A Man of Rare Gifts
by CHARLIE HARRIS
By courtesy of the Harrow Times
Father Dominic, who was head of the boys' grammar school in High Road, Harrow Weald, for 21 years, died in January at the age of 86. The parish priest, Father Peter Preston, a former teacher at the school, told the congregation: "We have come together not to be sad, but in joy for Dominic's life and work, for what he meant to us and for what he achieved in this community."
Father Dominic was remembered as a teacher, a colleague, a gifted academic, a friend, a sports fan, a smoker, a poet, a cook, a passionate lover of the English and Irish languages and a someone who performed impressions of Norman Wisdom, wearing a school blazer and cap. He was a traditionalist, but not a conservative, who, thanks to his powers of persuasion, played a major role in the borough's transition to comprehensive education.
Among tributes was one from Harrow councillor Keith Toms, who served as a governor of the school for nine years. In a message read out by Father Peter, Councillor Toms, who is visiting America, said he counted Father Dominic as a friend for whom he had a great respect. He had a great sense of humour and no time for pomposity.
"He would tell me jokes about the Soviet Union, and I would tell him jokes about the Vatican," Councillor Toms said. "He was an immensely approachable man with a firm commitment to what he believed in and had a rare gift for putting people at their ease as soon as they met him. His departure from this world has made it a lesser place."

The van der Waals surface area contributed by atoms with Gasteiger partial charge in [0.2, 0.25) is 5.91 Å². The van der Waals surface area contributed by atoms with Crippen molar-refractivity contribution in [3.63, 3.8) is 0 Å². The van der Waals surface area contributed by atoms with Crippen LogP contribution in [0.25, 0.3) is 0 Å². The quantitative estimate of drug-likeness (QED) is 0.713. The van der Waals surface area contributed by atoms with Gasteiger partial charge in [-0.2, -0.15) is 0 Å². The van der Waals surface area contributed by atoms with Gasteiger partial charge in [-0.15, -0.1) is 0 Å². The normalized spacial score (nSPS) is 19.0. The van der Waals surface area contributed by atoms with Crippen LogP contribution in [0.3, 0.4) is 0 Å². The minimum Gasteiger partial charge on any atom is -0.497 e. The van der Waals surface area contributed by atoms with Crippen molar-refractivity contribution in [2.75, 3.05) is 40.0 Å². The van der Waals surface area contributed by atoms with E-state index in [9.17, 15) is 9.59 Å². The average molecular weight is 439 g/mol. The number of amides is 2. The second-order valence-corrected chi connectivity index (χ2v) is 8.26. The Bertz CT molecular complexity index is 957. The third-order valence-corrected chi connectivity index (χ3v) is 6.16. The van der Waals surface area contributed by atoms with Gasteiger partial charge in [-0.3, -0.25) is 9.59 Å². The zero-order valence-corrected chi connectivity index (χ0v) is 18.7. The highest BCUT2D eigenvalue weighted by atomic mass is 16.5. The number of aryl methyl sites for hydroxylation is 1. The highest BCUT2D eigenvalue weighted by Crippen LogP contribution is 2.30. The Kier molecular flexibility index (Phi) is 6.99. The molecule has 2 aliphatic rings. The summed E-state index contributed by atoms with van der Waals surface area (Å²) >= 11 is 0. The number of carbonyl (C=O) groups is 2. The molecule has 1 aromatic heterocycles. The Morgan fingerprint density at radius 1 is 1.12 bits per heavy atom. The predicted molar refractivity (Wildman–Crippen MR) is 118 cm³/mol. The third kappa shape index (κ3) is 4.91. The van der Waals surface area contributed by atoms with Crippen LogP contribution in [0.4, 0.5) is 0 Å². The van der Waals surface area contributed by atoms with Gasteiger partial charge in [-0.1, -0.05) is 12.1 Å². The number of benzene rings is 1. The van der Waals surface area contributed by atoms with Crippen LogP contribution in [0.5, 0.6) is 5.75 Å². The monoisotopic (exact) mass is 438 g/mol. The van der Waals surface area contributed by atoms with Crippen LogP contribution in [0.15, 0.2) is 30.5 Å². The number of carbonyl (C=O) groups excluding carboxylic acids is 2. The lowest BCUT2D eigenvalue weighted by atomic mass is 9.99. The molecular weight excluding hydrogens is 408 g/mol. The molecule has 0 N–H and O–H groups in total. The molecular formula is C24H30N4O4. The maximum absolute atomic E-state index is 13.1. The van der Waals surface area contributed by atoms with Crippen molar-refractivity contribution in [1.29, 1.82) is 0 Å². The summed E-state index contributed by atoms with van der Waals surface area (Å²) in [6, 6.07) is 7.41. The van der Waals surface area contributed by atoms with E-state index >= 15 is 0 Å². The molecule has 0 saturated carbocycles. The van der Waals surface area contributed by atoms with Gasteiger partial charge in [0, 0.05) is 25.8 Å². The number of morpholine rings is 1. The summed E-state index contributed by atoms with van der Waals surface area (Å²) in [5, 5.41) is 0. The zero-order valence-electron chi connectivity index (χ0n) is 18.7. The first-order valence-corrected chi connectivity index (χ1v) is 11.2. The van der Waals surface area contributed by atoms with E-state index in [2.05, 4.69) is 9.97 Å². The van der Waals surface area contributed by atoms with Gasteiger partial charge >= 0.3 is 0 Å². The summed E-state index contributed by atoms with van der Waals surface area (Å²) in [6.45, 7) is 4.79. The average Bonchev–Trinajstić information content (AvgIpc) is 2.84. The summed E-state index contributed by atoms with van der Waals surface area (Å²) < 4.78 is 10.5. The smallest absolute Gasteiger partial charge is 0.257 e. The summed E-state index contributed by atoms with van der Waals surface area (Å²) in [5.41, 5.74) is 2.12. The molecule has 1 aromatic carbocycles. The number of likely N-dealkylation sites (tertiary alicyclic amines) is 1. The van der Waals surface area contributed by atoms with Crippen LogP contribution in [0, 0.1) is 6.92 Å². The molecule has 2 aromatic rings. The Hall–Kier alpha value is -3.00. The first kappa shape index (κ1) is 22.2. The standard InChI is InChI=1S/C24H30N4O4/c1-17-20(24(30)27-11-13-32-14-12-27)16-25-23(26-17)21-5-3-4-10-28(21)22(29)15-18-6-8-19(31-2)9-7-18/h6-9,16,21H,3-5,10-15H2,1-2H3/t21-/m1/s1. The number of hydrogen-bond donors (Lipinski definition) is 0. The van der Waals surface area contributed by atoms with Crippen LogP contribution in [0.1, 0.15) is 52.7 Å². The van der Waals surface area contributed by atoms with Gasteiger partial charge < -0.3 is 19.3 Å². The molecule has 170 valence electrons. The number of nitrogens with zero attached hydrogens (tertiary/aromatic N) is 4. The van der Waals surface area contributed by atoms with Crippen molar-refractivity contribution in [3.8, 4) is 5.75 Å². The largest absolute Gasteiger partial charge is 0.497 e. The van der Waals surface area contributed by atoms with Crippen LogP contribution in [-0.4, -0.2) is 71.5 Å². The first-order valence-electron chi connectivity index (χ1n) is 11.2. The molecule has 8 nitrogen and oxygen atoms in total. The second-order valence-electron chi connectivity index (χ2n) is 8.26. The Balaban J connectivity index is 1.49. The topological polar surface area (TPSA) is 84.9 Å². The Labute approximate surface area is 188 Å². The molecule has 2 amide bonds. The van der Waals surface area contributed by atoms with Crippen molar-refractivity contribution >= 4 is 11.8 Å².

Father Dominic was born in Belfast in 1916, one of eight children of an iron foundry worker. He left school at 14 and held a number of jobs before becoming an apprentice chef at a hotel.
After qualifying, he joined the Passionist religious order as a lay brother, working as a cook in its monastery in Enniskillen. But he felt a strong vocation to the priesthood and joined the Society of the Divine Saviour, the Salvatorians, a German order which had just established a presence in Dublin.
While training for the priesthood, he took a correspondence course for entrance to London University and later earned a BA degree. He was ordained in 1949 and three years later was appointed a teacher at the Salvatorian College.
After a break of four years, teaching new recruits to the order, he returned to the college as headmaster in 1960, retiring in 1981. He then travelled the world before settling in Dublin the following year, working in a parish in the south of the city.
He was taken ill while on holiday in Belfast last summer and stayed with his sister until his condition worsened in the new year, when he was taken into hospital, where he died on January 18. He was buried at the Dublin church where he had spent most of the last 21 years.
by CHARLIE HARRIS